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October 13, 2022–March 26, 2023
Numerous written works, including letters, scores, essays, proposals, and reports, were left behind by Nam June Paik. One of these reports from 1974, “MEDIA PLANNING FOR THE POST INDUSTRIAL AGE: Only 26 years left until the 21st Century,” has a magnificent title but reads more like a research paper on public policy than an artistic remark. The report includes actionable ideas for implementation rather than just presenting grand aspirations. The text emphasizes the necessity of being able to transmit ideas in real time through a “electronic super highway,” just as the construction of highways in the 1930s had made it possible for the movement of goods and the achievement of an economic revival. This vision is similar to what has been realized today with the internet. Emphasizing that “Mind pollution is as bad as air pollution,” Paik also urges caution in ensuring that media communications are not monopolized by technology experts or some “mysterious power complex.”
In reality, Paik had the position of “consultant.” He worked with the Rockefeller Foundation Art Grants in “Television/Video/Film” while he was based in New York, and for roughly 20 years starting in the mid-1960s, he served in official and unofficial advisory roles, taking the lead in highlighting the significance of supporting the medial field and suggesting directions for its development. His video art and the video community were discussed in academic settings, transmitted on television, and displayed, acquired, and spread by art institutions throughout this time. His proposal expressed his audacious ambitions to address social issues through the medium of art, with immediate implementation plans laid out in great detail. These plans included digitalization to record and preserve human cultural history, video exchanges as a tool for understanding and resolving our lack of understanding of other cultures, the development of electronic superhighways as communication systems connecting the world, and the ongoing pursuit of diverse representation in all spheres of life.
As its title suggests, The Consultant: Paik’s Papers 1968–1979, a special exhibition commemorating the 90th anniversary of Paik’s birth, takes the artist’s reports as its starting point. Rather than emphasizing his individual achievements and the aesthetic context for his video art, it considers Paik as a “policymaker” based on reports that he wrote in English between 1968 and 1979: “EXPANDED EDUCATION FOR THE PAPERLESS SOCIETY” (1968), “MEDIA PLANNING FOR THE POST INDUSTRIAL AGE” (1974), and “HOW TO KEEP EXPERIMENTAL VIDEO ON PBS NATIONAL PROGRAMMING” (1979). Compared with his achievements focusing for a lifetime on the medium of video art, relatively little is known of how Paik investigated the raisons d’e^tre for social infrastructure and art and suggested new avenues for them. As it examines his work through the lens of Paik’s papers, the exhibition urges the viewer to see Paik in a new light, while showing how the realization of his artistic vision was underpinned not only by institutional support from the government, but also by collaboration with and support from private foundations, patronage funds, public schools, laboratories, broadcasters and art institutions.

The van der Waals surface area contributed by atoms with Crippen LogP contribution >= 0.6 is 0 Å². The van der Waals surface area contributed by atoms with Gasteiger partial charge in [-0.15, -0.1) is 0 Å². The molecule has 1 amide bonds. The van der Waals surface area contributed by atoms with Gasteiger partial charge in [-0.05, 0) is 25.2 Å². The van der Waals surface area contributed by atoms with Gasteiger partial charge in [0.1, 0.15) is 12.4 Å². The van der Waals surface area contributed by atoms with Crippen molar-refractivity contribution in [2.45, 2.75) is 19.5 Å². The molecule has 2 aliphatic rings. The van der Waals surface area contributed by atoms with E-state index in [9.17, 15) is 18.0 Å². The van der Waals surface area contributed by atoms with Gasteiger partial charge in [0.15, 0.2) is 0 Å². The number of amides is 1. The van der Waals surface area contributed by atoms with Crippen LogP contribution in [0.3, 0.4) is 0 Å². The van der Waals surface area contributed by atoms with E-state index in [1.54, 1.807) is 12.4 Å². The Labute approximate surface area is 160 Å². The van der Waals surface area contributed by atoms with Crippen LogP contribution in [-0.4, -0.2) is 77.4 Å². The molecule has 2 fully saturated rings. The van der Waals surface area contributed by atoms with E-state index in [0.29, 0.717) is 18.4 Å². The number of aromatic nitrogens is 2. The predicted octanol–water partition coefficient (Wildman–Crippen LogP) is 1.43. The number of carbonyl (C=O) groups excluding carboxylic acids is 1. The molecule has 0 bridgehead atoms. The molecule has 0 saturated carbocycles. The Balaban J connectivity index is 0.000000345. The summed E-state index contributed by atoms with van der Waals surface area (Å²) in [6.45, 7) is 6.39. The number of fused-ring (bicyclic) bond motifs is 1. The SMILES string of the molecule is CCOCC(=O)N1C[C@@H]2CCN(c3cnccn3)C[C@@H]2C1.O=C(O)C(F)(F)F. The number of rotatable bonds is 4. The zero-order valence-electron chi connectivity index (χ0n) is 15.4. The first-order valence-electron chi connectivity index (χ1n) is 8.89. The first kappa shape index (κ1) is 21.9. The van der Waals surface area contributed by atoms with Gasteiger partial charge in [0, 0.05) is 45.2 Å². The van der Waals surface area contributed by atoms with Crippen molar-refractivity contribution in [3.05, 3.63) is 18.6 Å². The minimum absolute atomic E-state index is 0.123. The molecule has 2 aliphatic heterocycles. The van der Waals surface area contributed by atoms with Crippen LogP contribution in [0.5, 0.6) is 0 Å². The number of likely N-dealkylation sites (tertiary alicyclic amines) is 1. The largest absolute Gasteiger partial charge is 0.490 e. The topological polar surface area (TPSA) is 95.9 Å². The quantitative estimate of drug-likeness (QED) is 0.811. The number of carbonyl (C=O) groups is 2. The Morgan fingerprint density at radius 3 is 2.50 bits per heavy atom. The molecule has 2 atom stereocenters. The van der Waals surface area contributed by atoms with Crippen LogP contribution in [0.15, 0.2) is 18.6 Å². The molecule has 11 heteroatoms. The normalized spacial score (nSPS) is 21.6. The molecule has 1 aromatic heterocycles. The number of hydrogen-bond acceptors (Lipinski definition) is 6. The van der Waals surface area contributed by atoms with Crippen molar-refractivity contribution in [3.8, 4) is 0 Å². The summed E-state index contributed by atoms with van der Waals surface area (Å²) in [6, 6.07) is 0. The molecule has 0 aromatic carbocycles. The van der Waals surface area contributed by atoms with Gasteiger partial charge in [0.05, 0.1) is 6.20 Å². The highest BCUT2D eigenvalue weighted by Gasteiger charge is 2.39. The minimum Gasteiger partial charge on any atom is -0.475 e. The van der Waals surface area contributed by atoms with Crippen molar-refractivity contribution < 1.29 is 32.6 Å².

The goal of the exhibition is to diverge from the conventional wisdom that Nam June Paik is the “father of video art” and examine him from a different perspective. To find fresh prospects for liberty, one must leave behind the intersection of prior knowledge and experience. In addition to revealing new tasks that have previously received little attention in studies of the artist, exploring Nam June Paik as an analyst, media consultant, and change agent for social infrastructure and technology during the social transitional period of the 1960s also opens up new connections with his electronic art. As we stand amid a different kind of digital shift and social change today, Paik’s media consulting is a work that is still in progress.
Curator: Kim Yoonseo